Ministry to consult with public on e-cigarette ban

Health Ministry requests public feedback on electronic cigarettes before deciding whether to ban them.

Man smoking 370 (photo credit: Ina Fassbender/Reuters)
Man smoking 370
(photo credit: Ina Fassbender/Reuters)
Although the use of electronic cigarettes – with or without nicotine – has been prohibited in Australia, Brazil, Canada, Mexico and New Zealand, restricted in the UK, Finland, Malaysia and Singapore and is soon to be barred in New York State and Russia – the Health Ministry in Jerusalem is only now asking the public its opinion on the product.
While a ministry committee has recommended that the marketing, import and use of e-cigarettes be prohibited for five years, after which the question would be assessed, the ministry has decided to make a decision on e-cigs only after consulting with the public.
The ministry said on Thursday that in recent years, e-cigs – first available abroad in 2004 – have become very popular among smokers and former smokers. The electronic devices run on batteries, produce steam that looks like smoke and is inhaled, use solutions with taste and odor, and some contain addictive nicotine.
The ministry noted that although e-cigs are widely sold in Israel, they have never received the required ministry approval, and “there is no supervision of their content and [of] the potential health risks of the products.
“E-cigs are presented in a misleading way, as a supposed safe alternative to regular cigarettes and a supposed means to help people kick the habit,” the ministry said.
“They are sold in shops or via the Internet, taking advantage of the fact that they have never been studied in depth,” it added.
As a result, limitations in many countries have not yet been set down, unlike those relating to tobacco products, their use, sale and where smoking is still permitted.
Asked by The Jerusalem Post to comment on the ministry statement, Israel Council for the Prevention of Smoking chairman Amos Hausner said that “Russia has just shown determination to completely prohibit use of any kind of e-cig. This move was praised at the recent conference of the Harvard School of Public Health that I just attended.
“Russia has also prohibited all advertising, which has not happened in Israel because [of] the powerful tobacco lobby. According to a new survey, two-thirds of Israelis are exposed to tobacco smoke against their will, compared to only 10 percent of Canadians.”
Hausner, a lawyer who has fought cigarettes for decades, said that the “Israeli hesitation on e-cigs is not a good thing.
This product has penetrated the market with claims it is less dangerous than cigarettes and even beneficial‚ but its short- and long-term effects have not yet been studied. The government is gambling on the future.
“Every medication that reaches the human digestive system, for example, has to pass fundamental checks before being approved. This [product] involves smoke or steam passing directly into the respiratory system – much more sensitive and less protected from danger than the digestive system – and these substances flow directly into the brain.”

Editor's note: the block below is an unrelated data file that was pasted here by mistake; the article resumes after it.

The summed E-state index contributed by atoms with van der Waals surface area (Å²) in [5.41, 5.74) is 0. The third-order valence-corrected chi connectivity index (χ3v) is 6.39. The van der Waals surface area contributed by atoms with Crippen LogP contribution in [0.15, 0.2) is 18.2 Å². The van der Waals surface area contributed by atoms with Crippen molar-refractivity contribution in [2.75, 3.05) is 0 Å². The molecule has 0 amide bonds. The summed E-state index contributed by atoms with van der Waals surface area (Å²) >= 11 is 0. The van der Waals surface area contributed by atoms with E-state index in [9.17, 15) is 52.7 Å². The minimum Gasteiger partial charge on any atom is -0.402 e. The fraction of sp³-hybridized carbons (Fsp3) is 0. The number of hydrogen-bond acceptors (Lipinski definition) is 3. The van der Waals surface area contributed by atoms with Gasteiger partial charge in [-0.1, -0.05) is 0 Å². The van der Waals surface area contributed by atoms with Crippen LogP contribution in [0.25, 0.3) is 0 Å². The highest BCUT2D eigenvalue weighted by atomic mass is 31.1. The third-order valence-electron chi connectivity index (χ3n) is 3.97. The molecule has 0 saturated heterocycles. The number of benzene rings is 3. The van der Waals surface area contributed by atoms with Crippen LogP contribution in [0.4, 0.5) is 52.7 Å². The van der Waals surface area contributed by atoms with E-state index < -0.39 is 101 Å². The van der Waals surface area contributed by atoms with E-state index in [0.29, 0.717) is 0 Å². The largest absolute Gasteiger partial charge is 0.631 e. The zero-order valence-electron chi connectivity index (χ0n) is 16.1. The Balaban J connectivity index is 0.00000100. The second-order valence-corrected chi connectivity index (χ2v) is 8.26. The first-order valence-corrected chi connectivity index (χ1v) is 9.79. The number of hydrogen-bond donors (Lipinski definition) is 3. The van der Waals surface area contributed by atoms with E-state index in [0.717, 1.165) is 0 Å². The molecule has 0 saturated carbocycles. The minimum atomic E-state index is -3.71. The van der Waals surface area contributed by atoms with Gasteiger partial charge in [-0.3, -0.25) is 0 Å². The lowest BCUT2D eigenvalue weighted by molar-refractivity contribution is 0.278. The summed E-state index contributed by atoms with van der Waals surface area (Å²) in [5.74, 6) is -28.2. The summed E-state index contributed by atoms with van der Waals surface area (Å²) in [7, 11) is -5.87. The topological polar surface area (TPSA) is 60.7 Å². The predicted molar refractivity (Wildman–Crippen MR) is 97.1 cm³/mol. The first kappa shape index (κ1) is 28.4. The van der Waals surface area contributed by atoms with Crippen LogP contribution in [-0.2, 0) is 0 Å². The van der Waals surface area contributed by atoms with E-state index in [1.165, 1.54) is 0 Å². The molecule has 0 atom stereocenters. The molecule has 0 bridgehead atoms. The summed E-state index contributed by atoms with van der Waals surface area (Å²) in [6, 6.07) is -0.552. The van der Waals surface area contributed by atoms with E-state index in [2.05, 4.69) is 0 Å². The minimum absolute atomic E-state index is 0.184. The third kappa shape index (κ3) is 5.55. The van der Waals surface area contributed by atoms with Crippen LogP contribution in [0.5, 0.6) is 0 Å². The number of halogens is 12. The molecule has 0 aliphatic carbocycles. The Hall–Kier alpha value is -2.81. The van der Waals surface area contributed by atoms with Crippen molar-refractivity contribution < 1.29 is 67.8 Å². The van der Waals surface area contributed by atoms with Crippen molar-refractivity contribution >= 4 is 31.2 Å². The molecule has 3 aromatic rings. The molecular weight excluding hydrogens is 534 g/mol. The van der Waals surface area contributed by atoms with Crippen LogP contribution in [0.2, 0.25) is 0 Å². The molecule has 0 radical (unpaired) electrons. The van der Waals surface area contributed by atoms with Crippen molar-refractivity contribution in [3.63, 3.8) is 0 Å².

The national council chairman continued that “millions and even billions of dollars are invested into the study of the effects of medications and [many of these] are barred from sale after years of use, when their long-term effects on humans are found to be dangerous.
Here we have a product after cheap development that has not been tested for their effects at all,” Hausner concluded.
In 2009, the US Food and Drug Administration issued a severe warning against e-cigs, because a number of brands were found to contain carcinogenic substances and because they were not proven to help in giving up smoking.
The ministry here has issued warnings against the use of ecigs, but nevertheless, their advertising, sale and use have skyrocketed. In 2010, the ministry decided to include, in the health services basket, a number of drugs and other proven technologies to help smokers quit, and these did not include e-cigs.
The ministry said that children have also been using them, and that a black market of e-cigs containing psychoactive substances that affect the brain has arisen.
As a result, the ministry last year set up a multidisciplinary committee to investigate the subject from all angles. It has not yet issued a report, but said that the committee “has great doubts about the safety, efficacy and characteristics of use, thus there is doubt about their safety – whether they contain nicotine or not.”
The committee also decided that there is no scientific proof that e-cigs are effective in stopping smoking, or that their “steam” does not expose bystanders to health dangers against their will, the ministry said.
The ministry committee thus recommended the prohibition of the manufacture, import and marketing of e-cigarettes in Israel and that the issue be assessed after five years of prohibition. Alternatively, the ministry could decide to regard e-cigs as tobacco products and require them to meet all restrictions that exist on cigarettes made from tobacco, including the prohibition of smoking them in public.
In the meantime, the ministry said it would continue to “follow scientific developments around the world regarding the risks, or safety, of the use of e-cigs, and their efficacy, or lack of it, in stopping smoking,” and then would decide what to do.
As a result, the ministry has decided to solicit public views of the matter via the website until March 25, 2013. It will announce its decision over the summer.